The smell of the night

Andrea Camilleri

Book - 2005

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MYSTERY/Camilleri, Andrea
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New York : Penguin Books 2005.
Item Description
"An Inspector Montalbano mystery"--Cover.
Originally published in Italian: L'odore della notte. Palermo : Sellerio Editore, 2001.
Physical Description
229 p.
Main Author
Andrea Camilleri (-)
Other Authors
Stephen Sartarelli, 1954- (-)
Review by Booklist Reviews

When Camilleri's Inspector Montalbano series made its U.S. debut in 2002, we noted that Montalbano put a comic face on the noir world, sorting through multiple layers of Sicilian corruption while still finding time for a good lunch. Things have changed a bit now that we're six novels into the series. Montalbano still finds time for a good lunch, but his world is growing steadily darker and more melancholy. This time, half the retirees in Vigata have been swindled out of their savings by the handsome, smooth-talking general manager of King Midas Associates, who may, in turn, have run afoul of the Mafia. Meanwhile, Montalbano's relationship with his lover, Livia, is disintegrating, as is the landscape of his beloved Sicily. It's all getting too much for the beleaguered Montalbano, and though he solves the case of the missing swindler, he is somehow diminished by everything around him. Camilleri's hero may be more vulnerable now, but the series is richer than ever, less smooth but with more bite, less Sangiovese and more Barolo. ((Reviewed December 1, 2005)) Copyright 2005 Booklist Reviews.

Review by Library Journal Reviews

When smooth-talking "financier" Emanuale Gargano disappears along with the pensioners' savings he's been investing, Sicilian inspector Salvo Montalbano (The Snack Thief ) figures Gargano is either lounging with beautiful women on a tropical isle or feeding the fishes, courtesy of the Mafia. But Gargano's young male associate also is missing, and the inspector learns that both men are gay. Meanwhile, pensioners clamor for their savings, and Montalbano outfoxes his supervising commissioner on a personal matter while bickering with his lover Livia by telephone. A crisp, sassy series, even laugh-out-loud funny at moments, with a grounding of humanity that shows particularly at the end; Montalbano is a character worth getting to know. Camilleri lives in Rome. [Page 103]. Copyright 2005 Reed Business Information.

Review by Publishers Weekly Reviews

An intricate plot and a large cast of memorable characters help lift the sixth Inspector Montalbano mystery from Camilleri (The Snack Thief , etc.). When a ragioniere (financier) disappears with millions of lire after defrauding many investors in a pyramid scheme, the middle-aged Sicilian detective uses both official and unofficial channels, as the mood takes him, to form, test and eventually prove his own theories. The fun is in the process, as Montalbano flouts the law on occasion, tweaks his superiors, badgers his associates and wheedles information from various sources. The endearing inspector is, by his own admission, both glutton and gourmand, and the meals prepared for him both at home and in restaurants are large, frequent and lavish. Sly humor, an eye for beauty, a disdain for clichés and fools plus a first-rate intelligence make him formidable both as a detective and as a companion. (Dec.) [Page 42]. Copyright 2005 Reed Business Information.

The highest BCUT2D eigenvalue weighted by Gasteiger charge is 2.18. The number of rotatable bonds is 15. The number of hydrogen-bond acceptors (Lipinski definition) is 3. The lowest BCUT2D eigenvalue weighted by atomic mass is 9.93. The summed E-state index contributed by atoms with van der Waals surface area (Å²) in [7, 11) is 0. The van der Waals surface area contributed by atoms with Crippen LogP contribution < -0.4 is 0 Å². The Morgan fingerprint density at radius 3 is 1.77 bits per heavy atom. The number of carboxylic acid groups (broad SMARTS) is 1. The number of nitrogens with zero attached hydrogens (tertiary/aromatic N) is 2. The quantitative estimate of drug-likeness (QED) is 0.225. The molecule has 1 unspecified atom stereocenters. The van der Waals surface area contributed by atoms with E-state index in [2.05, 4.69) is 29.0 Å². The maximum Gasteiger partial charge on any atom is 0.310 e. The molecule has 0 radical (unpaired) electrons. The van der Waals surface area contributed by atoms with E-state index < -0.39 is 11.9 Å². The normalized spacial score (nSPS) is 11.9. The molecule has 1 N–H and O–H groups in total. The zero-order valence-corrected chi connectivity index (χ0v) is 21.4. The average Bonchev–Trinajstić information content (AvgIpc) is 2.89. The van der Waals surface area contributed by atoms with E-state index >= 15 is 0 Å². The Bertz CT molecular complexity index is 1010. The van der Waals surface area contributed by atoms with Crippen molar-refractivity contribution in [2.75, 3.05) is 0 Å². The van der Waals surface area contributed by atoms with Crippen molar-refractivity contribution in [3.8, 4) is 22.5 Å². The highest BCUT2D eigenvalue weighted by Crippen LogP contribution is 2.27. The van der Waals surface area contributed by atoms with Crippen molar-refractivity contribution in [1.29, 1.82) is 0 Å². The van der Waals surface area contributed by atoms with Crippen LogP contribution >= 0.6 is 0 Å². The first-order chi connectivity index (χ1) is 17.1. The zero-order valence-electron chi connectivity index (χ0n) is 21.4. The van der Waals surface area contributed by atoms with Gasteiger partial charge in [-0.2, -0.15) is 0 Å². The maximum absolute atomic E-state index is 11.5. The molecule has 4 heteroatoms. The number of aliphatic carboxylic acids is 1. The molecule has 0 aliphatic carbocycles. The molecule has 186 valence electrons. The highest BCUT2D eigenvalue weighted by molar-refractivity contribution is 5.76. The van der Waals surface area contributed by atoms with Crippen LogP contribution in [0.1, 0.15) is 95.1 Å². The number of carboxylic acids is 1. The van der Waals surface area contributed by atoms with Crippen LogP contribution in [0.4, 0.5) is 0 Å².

Review by Publisher Summary 1

As he investigates a complex financial scam that has cost the life savings of half the retirees in Vigàta, Sicilian Inspector Montalbano confronts challenges in both his personal and professional life as he deals with a hostile superior, an estrangement from his lover Livia, and the increasing violence that is tearing Sicily apart. Original.

Review by Publisher Summary 2

“You either love Andrea Camilleri or you haven’t read him yet. Each novel in this wholly addictive, entirely magical series, set in Sicily and starring a detective unlike any other in crime fiction, blasts the brain like a shot of pure oxygen. Aglow with local color, packed with flint-dry wit, as fresh and clean as Mediterranean seafood — altogether transporting. Long live Camilleri, and long live Montalbano.” A.J. Finn, #1 New York Times bestselling author of The Woman in the WindowHalf the retirees in Vigáta have invested their savings with a financial wizard who has disappeared, along with their money. As Montalbano investigates this labyrinthine financial scam, he finds himself at a serious disadvantage: a hostile superior has shut him out of the case, he’s on the outs with his lover Livia, and his cherished Sicily is turning so ruthless and vulgar that Montalbano wonders if any part of it is worth saving. Drenched with atmosphere, crackling with wit, The Smell of the Night is Camilleri at his most addictive.